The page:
Gender and Politics
Research Methods & Research Design
Much work has been done to analyze the consequences of the increasing representation of women in politics. Usually, this research compares male and female politicians from a female perspective. For instance, many studies in political communication investigate how and why female candidates show campaign styles similar to or different from their male colleagues. In contrast to this, few studies are interested in how men change their behavior when women enter the political arena. Some of these studies have demonstrated that men limit their negativity when confronted with female candidates. Unfortunately, these analyses focus predominantly on (a) the United States and (b) gender differences in campaign advertising. We seek to provide empirical evidence for non-U.S. campaigns from the most important single campaign events: televised debates. To do so, we analyze data covering all German televised debates broadcast since 1997 where male politicians participated in a two-candidate single- or mixed-gender debate. Our results indicate that the gender of the political opponent affects incivility but not the use of attacks in general. In mixed-gender debates there is less incivility. However, differences in the treatment of male and female opponents tend to decline over time. We conclude that female candidates transform campaign communication—not only because they communicate differently from men, but also because they influence male politicians’ political communication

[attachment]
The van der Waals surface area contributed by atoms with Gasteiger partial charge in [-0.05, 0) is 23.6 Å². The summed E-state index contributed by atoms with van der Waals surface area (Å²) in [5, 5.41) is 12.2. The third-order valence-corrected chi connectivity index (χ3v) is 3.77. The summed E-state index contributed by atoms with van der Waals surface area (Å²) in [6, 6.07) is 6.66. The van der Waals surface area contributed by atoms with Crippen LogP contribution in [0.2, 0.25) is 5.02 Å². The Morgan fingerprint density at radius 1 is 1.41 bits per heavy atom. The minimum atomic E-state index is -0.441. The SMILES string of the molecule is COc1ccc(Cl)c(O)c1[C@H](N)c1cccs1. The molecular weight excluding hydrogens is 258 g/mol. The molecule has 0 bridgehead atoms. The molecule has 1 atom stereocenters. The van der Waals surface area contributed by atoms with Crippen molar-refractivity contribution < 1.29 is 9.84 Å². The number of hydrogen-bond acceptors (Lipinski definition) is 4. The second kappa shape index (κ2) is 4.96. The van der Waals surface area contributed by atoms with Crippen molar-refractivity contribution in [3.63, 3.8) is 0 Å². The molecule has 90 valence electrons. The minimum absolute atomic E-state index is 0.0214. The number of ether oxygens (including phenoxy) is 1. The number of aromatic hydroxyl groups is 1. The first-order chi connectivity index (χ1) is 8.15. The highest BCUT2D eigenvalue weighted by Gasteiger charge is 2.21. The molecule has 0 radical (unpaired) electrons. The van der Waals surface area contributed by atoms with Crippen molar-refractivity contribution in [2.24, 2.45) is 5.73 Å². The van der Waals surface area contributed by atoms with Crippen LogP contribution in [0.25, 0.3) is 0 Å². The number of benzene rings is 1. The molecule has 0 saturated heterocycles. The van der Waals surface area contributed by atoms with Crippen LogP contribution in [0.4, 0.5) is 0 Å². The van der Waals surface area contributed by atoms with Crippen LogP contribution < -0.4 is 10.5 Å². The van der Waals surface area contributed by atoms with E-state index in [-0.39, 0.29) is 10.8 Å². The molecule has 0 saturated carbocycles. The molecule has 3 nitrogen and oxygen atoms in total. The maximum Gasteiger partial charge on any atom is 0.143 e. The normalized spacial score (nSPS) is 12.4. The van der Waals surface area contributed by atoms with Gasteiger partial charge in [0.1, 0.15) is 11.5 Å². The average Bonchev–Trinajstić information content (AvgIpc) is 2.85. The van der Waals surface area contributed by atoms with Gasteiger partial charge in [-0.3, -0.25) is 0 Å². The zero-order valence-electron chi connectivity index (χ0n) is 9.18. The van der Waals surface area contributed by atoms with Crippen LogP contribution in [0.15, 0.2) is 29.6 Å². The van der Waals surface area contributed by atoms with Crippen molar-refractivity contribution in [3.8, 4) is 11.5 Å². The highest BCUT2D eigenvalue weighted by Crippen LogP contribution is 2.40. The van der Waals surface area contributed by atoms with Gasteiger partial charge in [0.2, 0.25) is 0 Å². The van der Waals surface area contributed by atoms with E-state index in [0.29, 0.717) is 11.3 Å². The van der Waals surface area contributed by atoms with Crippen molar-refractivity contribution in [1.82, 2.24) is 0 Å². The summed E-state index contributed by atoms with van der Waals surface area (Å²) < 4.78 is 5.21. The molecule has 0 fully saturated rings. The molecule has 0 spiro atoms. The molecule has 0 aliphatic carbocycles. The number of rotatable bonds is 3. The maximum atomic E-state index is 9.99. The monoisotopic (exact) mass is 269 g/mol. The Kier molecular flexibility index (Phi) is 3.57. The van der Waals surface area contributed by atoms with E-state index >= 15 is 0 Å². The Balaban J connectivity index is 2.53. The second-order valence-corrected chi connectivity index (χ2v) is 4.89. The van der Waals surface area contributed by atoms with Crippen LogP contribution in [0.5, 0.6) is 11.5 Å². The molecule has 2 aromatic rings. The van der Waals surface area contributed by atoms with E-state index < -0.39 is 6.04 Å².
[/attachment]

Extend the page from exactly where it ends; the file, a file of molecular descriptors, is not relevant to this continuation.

Drawing on literature about the different television coverage of male and female politicians and gender-specific leadership behavior, differences in the visibility of female and male politicians’ emotions on television can be assumed. These assumptions are particularly relevant when considering studies on the effects of politician’s emotional displays on voters’ assessments. In order to examine the prevalence of female and male politicians’ emotions, we conducted a visual media content analysis of about 1,000 video sequences based on a sample of 66 news broadcasts. Since this comprehensive sample includes video sequences of German politicians holding various positions within the political system, it enables us to draw generalizable conclusions on the televised emotionality of leading politicians. We find that female politicians’ emotions can be seen more frequently on television than male politicians’ emotions. Moreover, female politicians’ positive emotions are shown more frequently than those of male politicians.